Pro Life in TN

My photo
Pro Life thoughts in a pro choice world through the eyes of a convert. I took early retirement after working in the social work and Human Resources fields but remain active by being involved in pro life education, lobbying and speaking .



Thursday, January 12, 2012

Study shows regulation of IVF clinics in US is needed.

 Recent study shows why the US needs more regulation of IVF clinics. Since the use of these clinics to conceive is paid out of pocket from the consumer  there is a strong motivation for transferring several embryos.   A single transfer can cost approximately $10K. The doctors are motivated to do as the client demands rather than lose a customer and  they all want to tout their success rates.

One of the unintended consequences of multiple transfers is the temptation to selectively reduce (fancy word for picking out one of your offspring to abort). Sometimes it is based on the gender of the offspring and sometimes the perceived health and sometimes it is pure location (the one that the abortion instrument reaches first.) The motivation of the couple may be pure in the beginning but the slippery slope into abortion and destruction of the left over embryos  is rapid. The more I learn about IVF clinics the more I think they should go away or at least be tightly regulated.  I read the book Inconceivable by Sean and Carolyn Savage and by the end of the book,  I could understand why the Catholic Church is opposed to IVF.

In Western Europe, where some countries pay for in-vitro fertilization, or IVF, many authorities recommend a single embryo transfer for women under 37 and a maximum of two embryos for women 37 to 40. For women over 40, three is often the limit by law.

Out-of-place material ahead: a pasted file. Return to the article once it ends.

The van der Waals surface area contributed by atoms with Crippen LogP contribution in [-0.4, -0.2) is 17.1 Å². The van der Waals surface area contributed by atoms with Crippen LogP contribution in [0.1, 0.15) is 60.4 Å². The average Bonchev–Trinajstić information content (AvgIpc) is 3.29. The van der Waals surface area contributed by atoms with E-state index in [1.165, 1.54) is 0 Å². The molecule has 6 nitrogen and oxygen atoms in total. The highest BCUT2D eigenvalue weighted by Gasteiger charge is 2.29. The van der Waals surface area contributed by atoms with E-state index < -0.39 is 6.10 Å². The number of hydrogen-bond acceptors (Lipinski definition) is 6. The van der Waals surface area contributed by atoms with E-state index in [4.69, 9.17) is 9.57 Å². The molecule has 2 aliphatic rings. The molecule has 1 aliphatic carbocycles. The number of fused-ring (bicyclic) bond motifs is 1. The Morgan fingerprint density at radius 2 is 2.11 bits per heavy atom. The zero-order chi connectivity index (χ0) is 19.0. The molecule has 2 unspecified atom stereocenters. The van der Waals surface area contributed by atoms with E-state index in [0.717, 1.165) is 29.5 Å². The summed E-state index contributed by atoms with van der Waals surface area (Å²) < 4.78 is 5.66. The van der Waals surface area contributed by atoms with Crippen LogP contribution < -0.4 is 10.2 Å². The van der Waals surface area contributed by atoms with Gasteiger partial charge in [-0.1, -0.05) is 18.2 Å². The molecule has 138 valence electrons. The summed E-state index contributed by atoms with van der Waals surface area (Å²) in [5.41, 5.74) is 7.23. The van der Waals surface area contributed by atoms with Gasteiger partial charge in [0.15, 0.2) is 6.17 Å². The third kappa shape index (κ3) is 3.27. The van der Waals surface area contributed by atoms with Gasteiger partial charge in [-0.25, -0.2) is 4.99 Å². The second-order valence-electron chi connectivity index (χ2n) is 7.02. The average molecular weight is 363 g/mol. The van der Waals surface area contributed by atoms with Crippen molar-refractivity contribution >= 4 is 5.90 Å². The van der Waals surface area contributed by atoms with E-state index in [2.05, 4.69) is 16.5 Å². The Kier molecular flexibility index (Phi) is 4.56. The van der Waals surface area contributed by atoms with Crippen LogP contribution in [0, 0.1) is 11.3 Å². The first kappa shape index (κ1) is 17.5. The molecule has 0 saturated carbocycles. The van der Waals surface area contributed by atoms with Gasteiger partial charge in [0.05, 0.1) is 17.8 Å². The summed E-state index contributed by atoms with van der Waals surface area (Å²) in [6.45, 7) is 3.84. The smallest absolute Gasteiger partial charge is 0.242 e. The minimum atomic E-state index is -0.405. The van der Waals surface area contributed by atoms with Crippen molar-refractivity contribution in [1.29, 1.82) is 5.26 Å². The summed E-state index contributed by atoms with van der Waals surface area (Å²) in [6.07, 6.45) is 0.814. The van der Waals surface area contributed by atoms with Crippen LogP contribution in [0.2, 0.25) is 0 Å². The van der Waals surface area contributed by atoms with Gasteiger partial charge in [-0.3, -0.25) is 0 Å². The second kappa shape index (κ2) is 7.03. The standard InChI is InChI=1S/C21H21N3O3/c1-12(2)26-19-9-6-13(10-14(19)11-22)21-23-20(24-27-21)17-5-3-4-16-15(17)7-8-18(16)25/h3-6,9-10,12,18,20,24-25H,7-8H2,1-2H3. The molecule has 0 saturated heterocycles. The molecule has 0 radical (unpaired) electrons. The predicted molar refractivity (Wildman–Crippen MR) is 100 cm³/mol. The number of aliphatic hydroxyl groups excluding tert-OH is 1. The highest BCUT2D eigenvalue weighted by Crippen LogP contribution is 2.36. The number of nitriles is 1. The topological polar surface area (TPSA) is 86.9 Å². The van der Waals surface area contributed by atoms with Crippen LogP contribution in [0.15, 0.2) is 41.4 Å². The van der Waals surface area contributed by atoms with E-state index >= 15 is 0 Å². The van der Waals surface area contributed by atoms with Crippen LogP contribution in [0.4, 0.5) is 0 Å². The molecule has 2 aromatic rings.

The U.K. has tougher policies. Transferring three embryos in women under 40 is banned. And if doctors transfer more than three embryos, they must explain their actions to the fertility regulator. In 2010, about 65 percent of embryo transfers involved two embryos and 4 percent used three. The rest were single embryos.


Anonymous said...

First off, have you ever had infertility problems? I'm guessing not since the article is not entirely correct. No one is asking "the customer" to choose which babies to abort. Some embyros simply don't survive on their. Same thing can happen in the womb, just as a miscarriage happens in a woman's body. The good ones (that survive on their own) are transferred to the uterus. If there are too many viable embryos the patient can always donate the embryos to other unfortunate couple who can not conceive. There. No babies harmed Do some people make poor choices when getting IVF? Sure, but you don't HAVE to. It's not a game of choosing which baby gets to live. But what do I know? I've only been through the process

Susie Allen said...

Yes, I have had fertility pbls but did not do IVF and my daughter had fertility issues but did not get to IVF before she quit and choose adoption. I did not get to IVF since that was not around then.
Yes, some embryos do not survive on their own. Women who finish can indeed donate their left over embryos for others to adopt but unfortunately most do not for a variety of reasons. So the surplus embryos are destroyed and left in a frozen state.
Couples want children and that is a good thing. IVF ends up having unintended consequences. I hear in your words the pain you experienced in your quest to have a child. I remember that pain.